The must-read stories and debate in health policy and leadership.

Procedures of low financial value

While it’s eye catching that a hospital trust is considering approaching its local Premiership team for funding (via a surcharge on food and drink), arguably more significant is the proposal to start offering procedures of low clinical value privately.

North Middlesex University Hospital Trust admits this idea would only raise a small amount of money, but it has a policy implication that is far larger.

Procedures of low clinical value were something the NHS was supposed to stop doing because they were largely ineffective. It was sold that way, with the lowered cost of not providing them on the NHS being a happy side effect.

Offering them privately at the same facilities where they were once part of the NHS offer will be more disturbing to the public than a link up with the football club.

Imagine living locally and having to pay for a tonsillectomy (or other procedure) for one of your children when their siblings got theirs free.

Who pays for what is a fundamentally political decision.

Whether the approach to Tottenham Hotspur works or not, the system is already skewed against smaller, outer London trusts.

While the big teaching hospitals have huge charitable foundations (with funds often built up over more than a hundred years), the trusts that need the money most are not so well off.

And, even if they were, it gets into dangerous territory when the NHS is routinely dipping into its charitable funds for the day-to-day business of providing care.

The Royal Free London Foundation Trust (whose advances NMUH rejected earlier this month) did just that when its charitable arm bought one of the trust’s buildings off it.

An increased use of charitable funds by NHS trusts would be another political issue.

Would the charity be able to put restrictions on what its donation was used for? It is already a vexed issue about whether London specialists have the right to restrict out-of-area referrals. Further diversifying the funding streams complicates accountability even more.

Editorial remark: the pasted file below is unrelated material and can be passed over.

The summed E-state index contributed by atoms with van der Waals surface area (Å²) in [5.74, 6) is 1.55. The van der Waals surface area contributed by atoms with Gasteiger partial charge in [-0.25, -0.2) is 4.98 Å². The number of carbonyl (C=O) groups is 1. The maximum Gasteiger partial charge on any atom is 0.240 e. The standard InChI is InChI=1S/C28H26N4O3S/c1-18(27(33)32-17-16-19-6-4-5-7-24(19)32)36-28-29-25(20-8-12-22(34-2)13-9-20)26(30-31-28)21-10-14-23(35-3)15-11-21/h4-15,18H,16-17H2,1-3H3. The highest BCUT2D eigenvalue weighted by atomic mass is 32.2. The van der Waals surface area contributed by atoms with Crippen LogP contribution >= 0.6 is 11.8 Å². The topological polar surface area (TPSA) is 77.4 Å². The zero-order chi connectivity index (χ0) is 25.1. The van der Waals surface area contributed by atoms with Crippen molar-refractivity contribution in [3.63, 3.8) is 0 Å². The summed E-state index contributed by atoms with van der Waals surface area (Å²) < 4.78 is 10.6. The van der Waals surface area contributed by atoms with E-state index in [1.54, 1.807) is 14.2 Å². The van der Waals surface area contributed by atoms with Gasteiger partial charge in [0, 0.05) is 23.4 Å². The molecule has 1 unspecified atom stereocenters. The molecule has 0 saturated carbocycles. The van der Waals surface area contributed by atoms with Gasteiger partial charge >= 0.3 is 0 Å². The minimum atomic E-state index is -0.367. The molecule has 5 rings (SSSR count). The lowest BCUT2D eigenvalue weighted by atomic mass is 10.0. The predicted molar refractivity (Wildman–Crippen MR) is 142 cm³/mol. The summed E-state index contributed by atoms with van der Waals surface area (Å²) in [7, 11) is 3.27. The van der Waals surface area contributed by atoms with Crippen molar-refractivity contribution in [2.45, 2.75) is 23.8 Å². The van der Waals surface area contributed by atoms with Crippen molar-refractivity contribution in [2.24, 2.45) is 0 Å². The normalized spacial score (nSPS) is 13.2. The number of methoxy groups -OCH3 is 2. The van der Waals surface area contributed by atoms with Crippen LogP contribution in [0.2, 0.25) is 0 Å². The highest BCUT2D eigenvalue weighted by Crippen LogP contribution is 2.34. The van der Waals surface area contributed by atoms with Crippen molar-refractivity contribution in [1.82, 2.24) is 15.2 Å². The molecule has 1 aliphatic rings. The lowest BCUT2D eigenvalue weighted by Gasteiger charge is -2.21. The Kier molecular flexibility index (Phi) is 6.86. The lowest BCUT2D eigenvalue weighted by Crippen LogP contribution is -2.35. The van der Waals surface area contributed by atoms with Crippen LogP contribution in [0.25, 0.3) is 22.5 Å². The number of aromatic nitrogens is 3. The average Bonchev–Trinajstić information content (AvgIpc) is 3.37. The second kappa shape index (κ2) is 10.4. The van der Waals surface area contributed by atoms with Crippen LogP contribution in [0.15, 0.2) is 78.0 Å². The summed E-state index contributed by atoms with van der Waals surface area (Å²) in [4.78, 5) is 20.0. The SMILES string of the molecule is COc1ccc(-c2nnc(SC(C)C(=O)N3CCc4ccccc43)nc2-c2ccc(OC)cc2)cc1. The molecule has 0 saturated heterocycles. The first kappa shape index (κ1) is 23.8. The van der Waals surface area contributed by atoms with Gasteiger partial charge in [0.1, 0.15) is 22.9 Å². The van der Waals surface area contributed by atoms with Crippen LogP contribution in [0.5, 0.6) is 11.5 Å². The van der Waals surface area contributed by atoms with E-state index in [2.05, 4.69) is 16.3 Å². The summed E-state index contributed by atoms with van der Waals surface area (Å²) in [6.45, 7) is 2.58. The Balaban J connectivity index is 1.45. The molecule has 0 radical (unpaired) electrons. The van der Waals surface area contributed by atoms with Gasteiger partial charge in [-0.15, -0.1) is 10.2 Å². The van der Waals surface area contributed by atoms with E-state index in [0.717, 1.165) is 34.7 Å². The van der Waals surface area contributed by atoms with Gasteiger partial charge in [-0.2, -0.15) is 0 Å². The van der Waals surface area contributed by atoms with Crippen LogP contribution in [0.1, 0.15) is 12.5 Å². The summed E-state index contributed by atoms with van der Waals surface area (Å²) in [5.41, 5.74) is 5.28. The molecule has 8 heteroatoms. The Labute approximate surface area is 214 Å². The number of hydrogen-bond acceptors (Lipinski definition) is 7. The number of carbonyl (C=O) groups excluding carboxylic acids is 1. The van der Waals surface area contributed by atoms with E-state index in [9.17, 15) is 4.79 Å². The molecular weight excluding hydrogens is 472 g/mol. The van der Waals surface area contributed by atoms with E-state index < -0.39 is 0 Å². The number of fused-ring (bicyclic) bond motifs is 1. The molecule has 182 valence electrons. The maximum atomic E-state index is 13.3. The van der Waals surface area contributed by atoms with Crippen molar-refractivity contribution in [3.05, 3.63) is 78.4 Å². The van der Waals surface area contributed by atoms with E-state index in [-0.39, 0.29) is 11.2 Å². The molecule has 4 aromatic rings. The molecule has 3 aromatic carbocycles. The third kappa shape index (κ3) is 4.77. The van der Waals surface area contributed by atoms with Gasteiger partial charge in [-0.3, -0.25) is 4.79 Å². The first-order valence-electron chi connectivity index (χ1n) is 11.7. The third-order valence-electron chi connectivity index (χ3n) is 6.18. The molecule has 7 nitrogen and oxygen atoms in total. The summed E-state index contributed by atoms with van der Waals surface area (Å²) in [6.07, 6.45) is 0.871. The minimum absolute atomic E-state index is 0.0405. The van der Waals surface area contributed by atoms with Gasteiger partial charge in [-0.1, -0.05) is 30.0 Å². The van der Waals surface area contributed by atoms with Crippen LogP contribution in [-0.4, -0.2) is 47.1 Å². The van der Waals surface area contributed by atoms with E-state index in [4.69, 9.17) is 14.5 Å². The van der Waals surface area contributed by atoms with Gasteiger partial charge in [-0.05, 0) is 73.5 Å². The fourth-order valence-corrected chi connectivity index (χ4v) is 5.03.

Battle to reduce A&E cancer diagnosis goes on

Being diagnosed with cancer in an emergency department is not a good sign. It is used as a proxy indicator for late stage cancer and therefore poor rates of survival.

It is good news therefore that the variation between the best and worst performing clinical commissioning groups seems to be shrinking. Public Health England this month released the final tranche of data from 2017, giving us six complete years of data on the proportion of malignant, invasive tumours diagnosed in accident and emergency.

The data shows the range between the clinical commissioning group with the highest proportion and the lowest in 2012 was 15 per cent. Last year it was 12 per cent.

There are still plenty of CCGs reporting A&E diagnoses rates over 25 per cent and a small group of urban areas with high levels of diversity and deprivation keep popping up in the top 10 worst performers.

CCGs point to a combination of social factors, such as fear of the test and what it might say, and deprivation and smoking rates, as well as more practical issues, like not giving patients clear information on the need to be checked for cancer, or not giving that information to them in a language they can understand.